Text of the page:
Travel may be on scheduled flights with regular commercial airlines, such as Alaska Air, to hub cities, such as Bethel, Barrow, Nome, etc., and from those points, on small commuter flights. ARVO will pay the air fare or assume responsibility for getting it paid for or donated. Veterinarians, technicians and volunteers are responsible for their own transportation to and from the departing and arriving major airports.
How long will I be gone?
This will vary from clinic to clinic, depending on location, number of surgeries and participating vets and techs, and available air transportation. For some remote locations, it is important to be prepared for possible weather delays. For planning purposes, we guesstimate a door-to-door timeframe of 3 to 5 days.
Insurance and liability
ARVO does not have a general liability insurance policy. All participating veterinarians must provide a copy of their own insurance and professional license. Pet owners must sign an extensive release of liability when registering.
At this time, ARVO uses injectable anesthesia. We endorse generous pain management. Although many vets are accustomed to gas machines, all of the vets who have participated in ARVO clinics became comfortable with injectable anesthesia and recognized its advantages in a rural setting. ARVO has established a basic injectable drug protocol, and veterinarians may make changes if necessary.
Overnight accommodations will vary from clinic to clinic, and might include anything from bed and breakfast type lodging, to sleeping on mats in the gym or sleeping bags in other community facilities. Lodging costs (not including food) are expected to be donated or paid for by the village.
What to bring?
Travel as light as possible yet bring the essentials. .. appropriate clothing and personal items. ARVO will bring basic food items but we invite participants to bring some items for themselves, such as protein bars, etc.
What kind of facility will be used?
The clinic will most likely be in a community hall, school, or other public building that has heat, lights, running water, bathroom facility, room for two surgery stations, and ample room for recovery on the floor.
How many animals and what type?
The majority of animals will be dogs, and can consist of puppies, adult dogs, large, small, male, female, pregnant, in heat, young, old, overweight or underweight. Clinics have ranged in size from 20 animals to 100 (including non-surgical pets). All animals will be carefully examined to assure they are appropriate candidates for surgery. Late term pregnancies and other high risk conditions may be declined at the discretion of the veterinarian.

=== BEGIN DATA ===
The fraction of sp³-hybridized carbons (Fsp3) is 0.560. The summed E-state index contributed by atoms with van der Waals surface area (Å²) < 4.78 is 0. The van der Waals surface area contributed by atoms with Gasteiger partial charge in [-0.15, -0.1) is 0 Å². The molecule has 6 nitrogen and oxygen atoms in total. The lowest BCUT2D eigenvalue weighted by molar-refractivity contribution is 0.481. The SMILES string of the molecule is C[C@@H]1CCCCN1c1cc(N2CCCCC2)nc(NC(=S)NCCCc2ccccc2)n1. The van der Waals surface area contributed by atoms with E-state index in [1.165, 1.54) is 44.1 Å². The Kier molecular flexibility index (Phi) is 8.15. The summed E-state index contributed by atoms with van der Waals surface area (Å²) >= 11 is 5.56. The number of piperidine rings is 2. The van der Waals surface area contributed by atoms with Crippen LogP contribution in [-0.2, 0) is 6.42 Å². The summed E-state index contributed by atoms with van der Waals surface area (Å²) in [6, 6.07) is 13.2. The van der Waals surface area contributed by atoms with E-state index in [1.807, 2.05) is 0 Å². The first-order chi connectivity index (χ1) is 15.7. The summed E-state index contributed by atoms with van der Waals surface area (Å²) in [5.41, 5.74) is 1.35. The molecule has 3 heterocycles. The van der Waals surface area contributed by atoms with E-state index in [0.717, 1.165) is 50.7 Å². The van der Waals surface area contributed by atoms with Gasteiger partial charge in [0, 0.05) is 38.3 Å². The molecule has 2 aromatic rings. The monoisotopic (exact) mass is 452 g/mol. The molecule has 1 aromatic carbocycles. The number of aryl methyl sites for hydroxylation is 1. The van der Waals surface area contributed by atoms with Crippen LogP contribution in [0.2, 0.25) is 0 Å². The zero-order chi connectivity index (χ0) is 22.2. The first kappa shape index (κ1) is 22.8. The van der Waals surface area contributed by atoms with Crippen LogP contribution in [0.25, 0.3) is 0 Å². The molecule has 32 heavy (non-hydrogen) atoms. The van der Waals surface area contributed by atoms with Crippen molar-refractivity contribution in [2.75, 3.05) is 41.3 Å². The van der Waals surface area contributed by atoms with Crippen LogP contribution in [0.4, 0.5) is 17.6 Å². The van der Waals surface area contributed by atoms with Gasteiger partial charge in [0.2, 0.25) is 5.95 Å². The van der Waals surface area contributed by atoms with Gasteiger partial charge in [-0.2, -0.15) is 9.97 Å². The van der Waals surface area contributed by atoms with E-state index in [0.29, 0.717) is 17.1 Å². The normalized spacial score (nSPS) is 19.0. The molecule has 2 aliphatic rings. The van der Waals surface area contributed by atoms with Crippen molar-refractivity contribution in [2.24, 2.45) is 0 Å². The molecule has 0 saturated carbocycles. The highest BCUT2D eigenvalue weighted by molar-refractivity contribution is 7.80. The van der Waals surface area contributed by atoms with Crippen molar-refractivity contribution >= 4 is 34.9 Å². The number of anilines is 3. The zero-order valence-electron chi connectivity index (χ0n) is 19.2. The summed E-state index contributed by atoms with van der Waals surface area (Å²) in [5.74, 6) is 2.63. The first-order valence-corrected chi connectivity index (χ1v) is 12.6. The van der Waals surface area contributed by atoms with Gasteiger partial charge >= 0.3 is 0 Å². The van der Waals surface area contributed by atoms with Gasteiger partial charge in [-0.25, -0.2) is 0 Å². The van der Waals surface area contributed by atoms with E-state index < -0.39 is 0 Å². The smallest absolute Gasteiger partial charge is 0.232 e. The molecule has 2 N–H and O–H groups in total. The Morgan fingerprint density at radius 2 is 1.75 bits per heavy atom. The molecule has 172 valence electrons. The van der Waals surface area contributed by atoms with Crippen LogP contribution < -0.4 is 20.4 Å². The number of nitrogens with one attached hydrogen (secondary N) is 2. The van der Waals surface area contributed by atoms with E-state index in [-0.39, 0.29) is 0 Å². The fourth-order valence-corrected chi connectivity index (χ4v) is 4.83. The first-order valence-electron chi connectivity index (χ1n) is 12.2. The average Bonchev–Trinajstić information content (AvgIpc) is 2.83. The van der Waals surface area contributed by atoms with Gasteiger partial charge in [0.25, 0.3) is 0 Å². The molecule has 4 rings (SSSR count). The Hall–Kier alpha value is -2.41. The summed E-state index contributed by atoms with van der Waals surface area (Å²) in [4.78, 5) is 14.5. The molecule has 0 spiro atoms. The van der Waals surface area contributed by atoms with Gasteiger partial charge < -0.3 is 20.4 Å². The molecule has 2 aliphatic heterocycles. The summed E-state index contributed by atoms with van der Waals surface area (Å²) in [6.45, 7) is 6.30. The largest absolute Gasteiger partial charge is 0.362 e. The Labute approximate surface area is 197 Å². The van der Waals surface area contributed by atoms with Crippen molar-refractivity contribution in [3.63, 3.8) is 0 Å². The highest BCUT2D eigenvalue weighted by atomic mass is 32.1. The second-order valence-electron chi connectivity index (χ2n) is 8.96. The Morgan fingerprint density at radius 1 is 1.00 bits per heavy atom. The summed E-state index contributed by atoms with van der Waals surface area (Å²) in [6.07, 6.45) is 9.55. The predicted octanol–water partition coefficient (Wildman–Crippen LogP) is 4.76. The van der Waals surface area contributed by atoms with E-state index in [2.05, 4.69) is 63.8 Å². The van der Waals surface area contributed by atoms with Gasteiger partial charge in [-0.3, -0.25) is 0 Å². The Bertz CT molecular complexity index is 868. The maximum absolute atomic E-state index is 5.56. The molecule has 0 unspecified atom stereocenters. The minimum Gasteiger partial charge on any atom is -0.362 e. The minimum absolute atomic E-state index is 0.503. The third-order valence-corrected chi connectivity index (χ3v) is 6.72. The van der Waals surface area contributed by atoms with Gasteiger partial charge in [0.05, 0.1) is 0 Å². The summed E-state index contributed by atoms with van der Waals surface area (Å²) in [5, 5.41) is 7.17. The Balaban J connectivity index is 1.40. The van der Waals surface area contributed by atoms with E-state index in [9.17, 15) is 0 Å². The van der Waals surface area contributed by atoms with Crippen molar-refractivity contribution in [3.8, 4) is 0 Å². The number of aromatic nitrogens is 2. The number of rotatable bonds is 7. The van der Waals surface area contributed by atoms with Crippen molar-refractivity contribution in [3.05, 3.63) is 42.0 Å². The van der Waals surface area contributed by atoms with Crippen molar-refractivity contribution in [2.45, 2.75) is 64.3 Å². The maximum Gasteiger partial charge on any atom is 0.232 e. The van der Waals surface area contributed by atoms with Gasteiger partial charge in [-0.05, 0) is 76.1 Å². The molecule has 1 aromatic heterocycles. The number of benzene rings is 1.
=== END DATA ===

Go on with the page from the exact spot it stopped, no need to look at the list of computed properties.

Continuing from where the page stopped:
How experienced or fast should I be?
The most important criteria is performing safe, effective, humane, and high quality services. However, it is important for vets and techs to be knowledgeable about spay-neuters, and be able to deal confidently with some of the challenges that can arise unexpectedly in any invasive surgery. While speed is not necessarily the most important factor, strive to safely sterilize as many animals as the village presents to us so that the overall outcome of the clinic is successful. There may be many additional animals that come to the clinic for non-surgical services, particularly rabies, vaccines, deworming, etc.
How do the animals recover?
Recovery takes place on the floor, on mats if possible or blankets. Animals are kept warm in blankets, may have some form of external heating source (hot water bottle, heating pad, etc.) or cold packs to reduce initial swelling, and will be given generous pain management on site. Although pet owners are not allowed in the immediate surgery area, they may be with their recovering animal at the discretion of the veterinarian. This can encourage a more peaceful and comfortable recovery.
What kind of after-care will the animals get?
To the extent possible, spays will be done first, giving more time to follow their immediate recovery. All animals will be sent home with a thorough instruction sheet, and pain medications and antibiotics as recommended by the veterinarian. E-collars will be available. The instruction sheet will have a contact number to call with questions or problems.
What if something goes wrong after we leave the village?
Pet owners may call ARVO for advice, and we will immediately contact the attending veterinarian. Owners may email pictures of any problem incisions if they have that ability. Although logistically difficult and possibly expensive, for critical situations, animals may be flown to a full-service clinic.
Will vets and techs get paid?
ARVO is an all-volunteer organization. Services by all participants are on a volunteer basis. Approved direct expenses will be paid or reimbursed.
Will pet owners pay a fee?
ARVO's services are provided to low-income subsistence-based communities free of charge. ARVO seeks funding from local organizations such as the City or Tribal Council. Because ARVO’s goal is to make the largest possible impact, we work hard not to turn animals away for anything other than medical reasons. A donation jar is available at clinics for those who can afford to help support our work.
What services in addition to spay-neuter will we provide?
Services include: Spay neuter - rabies and core vaccines - deworming - nail trims - euthanasia (for quality of life, age, illness) - and, at the discretion of the veterinarian, smaller procedures that do not require the resources or follow-up care of a full-service clinic (for example, a small tumor was removed from one dog and sent off to a lab.)
Will ARVO rescue dogs if asked to do so by village residents?
ARVO is not a rescue group, and makes every effort to connect rural animals looking for a new home with dedicated rescue groups. Having said that, we have occasionally brought animals back with us who need our help or referral. It is certainly a “hands-on” and heart-warming reminder of the importance of rural veterinary services.